These weren’t bad intentions at all. But eventually, our unconscious expectations of what should be threatened our conscious dreams of what could be. It took a great deal of listening on both sides to dissect the reasons why we expected the things that we did. And it was hard to admit that people weren’t lying when they warned us that marriage would change things.
Here’s where we went wrong: My expectations and his expectations did not match our collaborative goals. And the higher our expectations, the greater our potential for disappointment.
As much as we denied it, that piece of paper became more than ‘just a piece of paper’ the second we went beyond “I do” and claimed our “supposed tos” and “should.” And it’s okay. I believe that most couples go through this, at some point.
The first few years of committed cohabitation are specifically primed for chaos. The people you both were when you met will have changed by the time you walk down the aisle. And it’s often not until the glow wears off that you notice that anything’s changed. When that happens, it’s not necessarily bad. Just hang on. It takes love, patience and a sense of adventure to navigate what happens next.
I’d thought marriage would be just like dating, just with both of our names on a contract. I imagined we’d be the same people, forever. But that’s like saying “if I win millions in the lottery, I’ll still act like I do making $20,000 a year!” How silly.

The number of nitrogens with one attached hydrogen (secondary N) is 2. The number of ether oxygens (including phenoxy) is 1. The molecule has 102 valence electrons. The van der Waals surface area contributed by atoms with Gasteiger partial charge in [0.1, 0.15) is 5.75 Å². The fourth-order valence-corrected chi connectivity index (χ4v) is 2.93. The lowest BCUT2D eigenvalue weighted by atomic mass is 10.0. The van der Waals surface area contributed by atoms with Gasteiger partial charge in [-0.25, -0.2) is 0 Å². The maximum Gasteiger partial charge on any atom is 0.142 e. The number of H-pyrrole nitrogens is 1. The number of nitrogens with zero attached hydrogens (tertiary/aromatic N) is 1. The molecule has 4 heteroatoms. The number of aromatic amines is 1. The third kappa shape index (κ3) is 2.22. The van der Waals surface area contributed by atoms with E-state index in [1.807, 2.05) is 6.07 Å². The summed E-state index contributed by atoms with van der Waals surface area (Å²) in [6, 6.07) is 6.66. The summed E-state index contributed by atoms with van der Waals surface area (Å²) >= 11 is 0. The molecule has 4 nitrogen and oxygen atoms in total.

When an event or person changes your life, your identity must be affected somehow. If this didn’t happen, no one would grow or evolve. We’d all still be raging toddlers, learning nothing and accomplishing nothing. But while change is a good thing, it’s stressful.
Sometimes opportunity feels like a crisis. Even something as wonderful as finding your soul mate can spark a personal breakdown. But the difference between a breakdown and breakthrough is the way you go about handling it. Change works in your favor, if you let it.
Expansion requires letting go of old limits, and this includes unrealistic expectations. And it’s not as scary as you might think. You can lower your expectations without compromising your standards.
It’s common for couples to articulate the same vision for their marriage, but display conflicting expectations through their actions down the road.
Nobody’s immune to unrealistic expectations, even the most non-traditional of couples. Overcoming this pattern is a challenge that can only make you better, together.
I’m grateful for all of it, now. Good and bad. We’ve been through a lot, and we’re stronger for it. We’re clear on what our relationship is and have chosen to accept and love it for what it is now, not what it “could” or “should” be down the road. At first, I thought letting go would mean accepting failure. But the results proved me wrong in the best way.
Now that we’ve stopped judging ourselves by old rules that don’t work, we’re free to meet the ideals we’d envisioned at the start! Our worst fears were never realized, once we learned to let go of them.
Love is not a perpetual ride into the sunset. Sometimes it’s two flat tires in a blizzard. And that’s fine! At least it’s not boring.
When that sunset ride ends and you run out of gas, get out of the car and push. Hold on to each other through the next morning, the next sunset, the next disaster and dream come true. Have faith in your future beginnings, because there will always be more.
P.S…Laugh, if you can. It helps.